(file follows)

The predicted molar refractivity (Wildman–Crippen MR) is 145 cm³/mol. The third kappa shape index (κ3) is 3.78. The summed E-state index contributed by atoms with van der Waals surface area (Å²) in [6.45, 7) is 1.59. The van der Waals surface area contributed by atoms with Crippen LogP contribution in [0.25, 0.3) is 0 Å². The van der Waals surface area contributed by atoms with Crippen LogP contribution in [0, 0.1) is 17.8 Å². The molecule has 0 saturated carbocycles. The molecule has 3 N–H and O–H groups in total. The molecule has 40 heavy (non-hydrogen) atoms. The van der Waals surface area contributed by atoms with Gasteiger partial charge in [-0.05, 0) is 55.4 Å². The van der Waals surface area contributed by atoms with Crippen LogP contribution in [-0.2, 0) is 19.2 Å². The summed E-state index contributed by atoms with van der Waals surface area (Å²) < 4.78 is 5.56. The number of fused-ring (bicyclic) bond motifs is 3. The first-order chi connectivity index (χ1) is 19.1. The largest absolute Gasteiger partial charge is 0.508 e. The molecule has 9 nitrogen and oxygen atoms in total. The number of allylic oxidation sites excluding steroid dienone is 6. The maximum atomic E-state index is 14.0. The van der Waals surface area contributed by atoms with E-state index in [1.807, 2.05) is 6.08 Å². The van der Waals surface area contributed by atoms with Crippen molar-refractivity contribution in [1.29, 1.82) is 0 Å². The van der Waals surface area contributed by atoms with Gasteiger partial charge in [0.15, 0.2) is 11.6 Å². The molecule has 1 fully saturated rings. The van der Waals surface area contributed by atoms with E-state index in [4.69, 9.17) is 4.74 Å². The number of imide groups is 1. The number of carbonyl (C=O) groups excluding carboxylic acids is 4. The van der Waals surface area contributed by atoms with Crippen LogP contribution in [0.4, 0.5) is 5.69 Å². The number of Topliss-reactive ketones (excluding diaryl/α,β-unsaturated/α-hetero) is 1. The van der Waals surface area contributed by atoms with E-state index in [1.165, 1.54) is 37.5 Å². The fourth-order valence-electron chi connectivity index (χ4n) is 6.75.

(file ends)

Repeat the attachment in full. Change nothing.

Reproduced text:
The predicted molar refractivity (Wildman–Crippen MR) is 145 cm³/mol. The third kappa shape index (κ3) is 3.78. The summed E-state index contributed by atoms with van der Waals surface area (Å²) in [6.45, 7) is 1.59. The van der Waals surface area contributed by atoms with Crippen LogP contribution in [0.25, 0.3) is 0 Å². The van der Waals surface area contributed by atoms with Crippen LogP contribution in [0, 0.1) is 17.8 Å². The molecule has 0 saturated carbocycles. The molecule has 3 N–H and O–H groups in total. The molecule has 40 heavy (non-hydrogen) atoms. The van der Waals surface area contributed by atoms with Gasteiger partial charge in [-0.05, 0) is 55.4 Å². The van der Waals surface area contributed by atoms with Crippen LogP contribution in [-0.2, 0) is 19.2 Å². The summed E-state index contributed by atoms with van der Waals surface area (Å²) < 4.78 is 5.56. The number of fused-ring (bicyclic) bond motifs is 3. The first-order chi connectivity index (χ1) is 19.1. The largest absolute Gasteiger partial charge is 0.508 e. The molecule has 9 nitrogen and oxygen atoms in total. The number of allylic oxidation sites excluding steroid dienone is 6. The maximum atomic E-state index is 14.0. The van der Waals surface area contributed by atoms with E-state index in [1.807, 2.05) is 6.08 Å². The van der Waals surface area contributed by atoms with Crippen molar-refractivity contribution in [1.29, 1.82) is 0 Å². The van der Waals surface area contributed by atoms with Gasteiger partial charge in [0.15, 0.2) is 11.6 Å². The molecule has 1 fully saturated rings. The van der Waals surface area contributed by atoms with E-state index in [4.69, 9.17) is 4.74 Å². The number of imide groups is 1. The number of carbonyl (C=O) groups excluding carboxylic acids is 4. The van der Waals surface area contributed by atoms with Crippen LogP contribution in [0.4, 0.5) is 5.69 Å². The number of Topliss-reactive ketones (excluding diaryl/α,β-unsaturated/α-hetero) is 1. The van der Waals surface area contributed by atoms with E-state index in [1.165, 1.54) is 37.5 Å². The fourth-order valence-electron chi connectivity index (χ4n) is 6.75.